Mock Elections Spark Political Awareness In Nation's Students
During a recent political forum in North Kingstown, R.I., Republican Gov. Lincoln Almond and his Democratic challenger, Myrth York, faced off with competing plans to improve education in the state. Candidates for state attorney general speculated on how they would resolve President Clinton's current political crisis. And local candidates for town council debated a controversial plan to expand a nearby cargo port.
All said, 40 candidates for state, local, or national offices gathered for Candidates' Day at North Kingstown High School this month, despite the fact that most of those who turned out to listen aren't yet old enough to vote.
The Rhode Island school is just one of many around the country sponsoring candidate visits or mock elections this fall as a hands-on way to teach students about the political process and voter responsibility.
As a 24-year-old tradition at the 1,200-student school, Candidates' Day and the schoolwide mock election that follows it give North Kingstown students a real-life look at both the glories and the hard realities of politics, said Larry Verria, a 12th grade social studies teacher at the school.
To prepare for the event, students in Mr. Verria's class researched individual candidates, organized the political forum, and then, when the day came, introduced candidates to an auditorium filled with fellow students.
The students say the project humanized the politicians they had previously known only through televised sound bites.
"I was never into politics before I did this project," 17-year-old Lindsay Burda said. Though not old enough to vote, now that she's watching the debates, Ms. Burda added, "I really want to vote in this election."
'Instilling the Habit'
Beyond civics lessons, simulated elections can also work to instill the habit of voting in young people, said Karen T. Scates, the president and chief executive officer of Kids Voting USA, a Tempe, Ariz.-based organization that provides unofficial Election Day ballots at polling sites nationwide for children who tag along with their parents. The organization estimates that it will reach 5 million students in 20,000 voter precincts next week.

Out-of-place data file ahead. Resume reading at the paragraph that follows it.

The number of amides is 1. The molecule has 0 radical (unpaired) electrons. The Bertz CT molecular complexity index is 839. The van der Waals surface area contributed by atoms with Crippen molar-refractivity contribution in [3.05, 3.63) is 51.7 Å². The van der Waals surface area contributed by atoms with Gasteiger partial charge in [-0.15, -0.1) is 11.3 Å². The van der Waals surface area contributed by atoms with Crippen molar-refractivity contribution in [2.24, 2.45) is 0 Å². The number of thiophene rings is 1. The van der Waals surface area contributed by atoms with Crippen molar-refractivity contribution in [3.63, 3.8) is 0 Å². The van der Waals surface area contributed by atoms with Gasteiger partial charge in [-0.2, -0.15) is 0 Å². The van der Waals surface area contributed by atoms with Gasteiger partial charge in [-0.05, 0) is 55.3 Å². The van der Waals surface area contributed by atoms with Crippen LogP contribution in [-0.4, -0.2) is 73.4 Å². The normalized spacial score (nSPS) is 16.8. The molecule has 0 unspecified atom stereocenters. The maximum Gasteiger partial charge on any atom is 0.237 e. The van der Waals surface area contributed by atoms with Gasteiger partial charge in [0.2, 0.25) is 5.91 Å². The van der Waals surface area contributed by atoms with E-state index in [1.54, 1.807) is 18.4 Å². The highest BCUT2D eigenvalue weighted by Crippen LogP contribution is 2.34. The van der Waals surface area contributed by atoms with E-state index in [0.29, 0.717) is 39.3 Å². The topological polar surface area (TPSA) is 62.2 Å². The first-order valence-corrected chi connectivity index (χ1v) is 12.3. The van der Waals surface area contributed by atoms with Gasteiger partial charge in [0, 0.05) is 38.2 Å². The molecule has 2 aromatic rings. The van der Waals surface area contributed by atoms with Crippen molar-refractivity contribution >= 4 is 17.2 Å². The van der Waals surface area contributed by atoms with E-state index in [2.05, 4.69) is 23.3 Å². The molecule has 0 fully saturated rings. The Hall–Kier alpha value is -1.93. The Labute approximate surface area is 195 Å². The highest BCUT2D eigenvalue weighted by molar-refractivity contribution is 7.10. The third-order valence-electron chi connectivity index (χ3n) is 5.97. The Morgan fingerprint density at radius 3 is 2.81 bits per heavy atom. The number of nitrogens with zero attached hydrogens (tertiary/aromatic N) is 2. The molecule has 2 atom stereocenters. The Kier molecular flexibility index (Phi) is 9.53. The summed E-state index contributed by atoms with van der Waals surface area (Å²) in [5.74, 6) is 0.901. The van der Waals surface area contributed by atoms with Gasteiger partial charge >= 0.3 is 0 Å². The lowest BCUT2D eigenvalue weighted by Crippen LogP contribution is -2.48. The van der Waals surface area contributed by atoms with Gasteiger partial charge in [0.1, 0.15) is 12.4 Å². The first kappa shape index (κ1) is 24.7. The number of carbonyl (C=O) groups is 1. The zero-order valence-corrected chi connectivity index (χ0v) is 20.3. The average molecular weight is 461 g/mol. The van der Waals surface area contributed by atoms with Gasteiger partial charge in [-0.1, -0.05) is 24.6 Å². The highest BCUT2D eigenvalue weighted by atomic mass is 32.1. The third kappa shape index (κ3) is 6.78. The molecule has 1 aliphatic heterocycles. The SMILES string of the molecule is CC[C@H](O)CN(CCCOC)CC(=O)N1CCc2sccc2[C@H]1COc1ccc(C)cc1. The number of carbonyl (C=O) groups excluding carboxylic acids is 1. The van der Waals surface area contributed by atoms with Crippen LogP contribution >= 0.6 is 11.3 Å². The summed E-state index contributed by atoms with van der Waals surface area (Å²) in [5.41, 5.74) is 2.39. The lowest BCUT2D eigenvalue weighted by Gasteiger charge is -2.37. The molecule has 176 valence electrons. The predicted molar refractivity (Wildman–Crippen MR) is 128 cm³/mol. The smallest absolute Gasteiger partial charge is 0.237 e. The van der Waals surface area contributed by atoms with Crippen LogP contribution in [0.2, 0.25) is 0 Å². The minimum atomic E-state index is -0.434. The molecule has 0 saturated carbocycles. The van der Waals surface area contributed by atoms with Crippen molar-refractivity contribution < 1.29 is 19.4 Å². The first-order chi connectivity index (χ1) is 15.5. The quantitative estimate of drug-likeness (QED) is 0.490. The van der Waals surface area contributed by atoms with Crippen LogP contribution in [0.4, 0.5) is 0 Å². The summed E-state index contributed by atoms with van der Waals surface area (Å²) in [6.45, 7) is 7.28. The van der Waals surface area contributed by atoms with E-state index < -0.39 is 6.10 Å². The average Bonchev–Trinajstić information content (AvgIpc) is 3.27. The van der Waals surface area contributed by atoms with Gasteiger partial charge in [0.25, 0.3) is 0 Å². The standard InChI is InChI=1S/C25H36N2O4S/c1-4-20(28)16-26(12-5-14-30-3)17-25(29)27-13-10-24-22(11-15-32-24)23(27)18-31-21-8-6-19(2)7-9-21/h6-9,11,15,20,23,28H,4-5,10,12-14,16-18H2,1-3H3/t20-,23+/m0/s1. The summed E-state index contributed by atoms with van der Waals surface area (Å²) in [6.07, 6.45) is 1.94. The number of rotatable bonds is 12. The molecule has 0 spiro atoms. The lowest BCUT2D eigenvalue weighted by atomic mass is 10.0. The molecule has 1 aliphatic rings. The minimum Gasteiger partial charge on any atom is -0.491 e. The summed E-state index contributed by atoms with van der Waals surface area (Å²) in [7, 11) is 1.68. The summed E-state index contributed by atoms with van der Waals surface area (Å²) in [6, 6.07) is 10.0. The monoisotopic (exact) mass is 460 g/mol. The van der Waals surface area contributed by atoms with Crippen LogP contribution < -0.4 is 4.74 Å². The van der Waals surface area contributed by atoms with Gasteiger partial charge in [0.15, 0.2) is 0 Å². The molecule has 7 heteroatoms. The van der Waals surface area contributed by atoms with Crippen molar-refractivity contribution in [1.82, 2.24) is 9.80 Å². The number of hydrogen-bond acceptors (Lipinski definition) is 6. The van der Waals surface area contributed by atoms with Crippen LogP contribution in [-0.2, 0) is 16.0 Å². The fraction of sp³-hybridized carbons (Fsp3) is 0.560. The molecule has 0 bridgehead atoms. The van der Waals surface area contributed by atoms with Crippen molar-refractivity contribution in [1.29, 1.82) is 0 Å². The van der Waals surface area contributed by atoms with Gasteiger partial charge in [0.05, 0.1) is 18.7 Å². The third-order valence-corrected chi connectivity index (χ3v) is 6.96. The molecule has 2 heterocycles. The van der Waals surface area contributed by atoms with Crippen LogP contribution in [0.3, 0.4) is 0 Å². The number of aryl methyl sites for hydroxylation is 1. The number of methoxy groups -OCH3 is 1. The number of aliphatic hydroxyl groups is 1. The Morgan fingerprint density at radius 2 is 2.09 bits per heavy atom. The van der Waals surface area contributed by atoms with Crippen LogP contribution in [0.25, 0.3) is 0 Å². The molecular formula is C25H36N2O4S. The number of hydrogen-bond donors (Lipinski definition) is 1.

Kids Voting USA was modeled after election practices in Costa Rica, where a long-standing tradition of families going to the polls together helps yield a 90 percent voter-turnout rate, Ms. Scates said.
"When people are exposed to voting at an early age, it stays with you for a lifetime," she said.
Another program, the National Student/Parent Mock Election, will have its culminating event this week, when students and parents vote on issues and candidates in mock elections in schools across the country.
An estimated 6 million parents and students cast ballots in the simulated election during the organization's last such event, held in 1996.
After participating in school-sponsored debates or speeches leading up to mock-election night, "we raise their awareness and get them talking about it and talking to their parents about it," said Emily Penfield, a volunteer for the League of Women Voters in California, a group that is sponsoring mock elections there.
Students in Mr. Verria's class in Rhode Island have already finished tallying their classmates' paper ballots, but some say they will continue their involvement with the candidates they adopted for their election project.
For instance, though Lisa Boswell admittedly had no interest in the project at first, the 17-year-old is now working as a campaign volunteer for Charles Fogerty, the Rhode Island Democratic candidate for lieutenant governor.
After spending weeks reading about Mr. Fogerty and interviewing him for the project, Ms. Boswell said she began to feel excited by his plans for the state. "I had a sign that says, 'Vote for Charles Fogerty' in all different kinds of glitter," she said.
Some students said they also learned about the downside of politics and campaigning, when even local politicians were hard to reach, and candidates behaved differently on stage from the way they did in personal conversations.
All in all, students seemed to walk away from the project with a much deeper appreciation for the political process.
"It seemed like a different world when you actually sat down and talked with them," senior Scott Carroll said. "I didn't see them as just people on TV shaking hands and kissing babies."
Vol. 18, Issue 9, Pages 12-13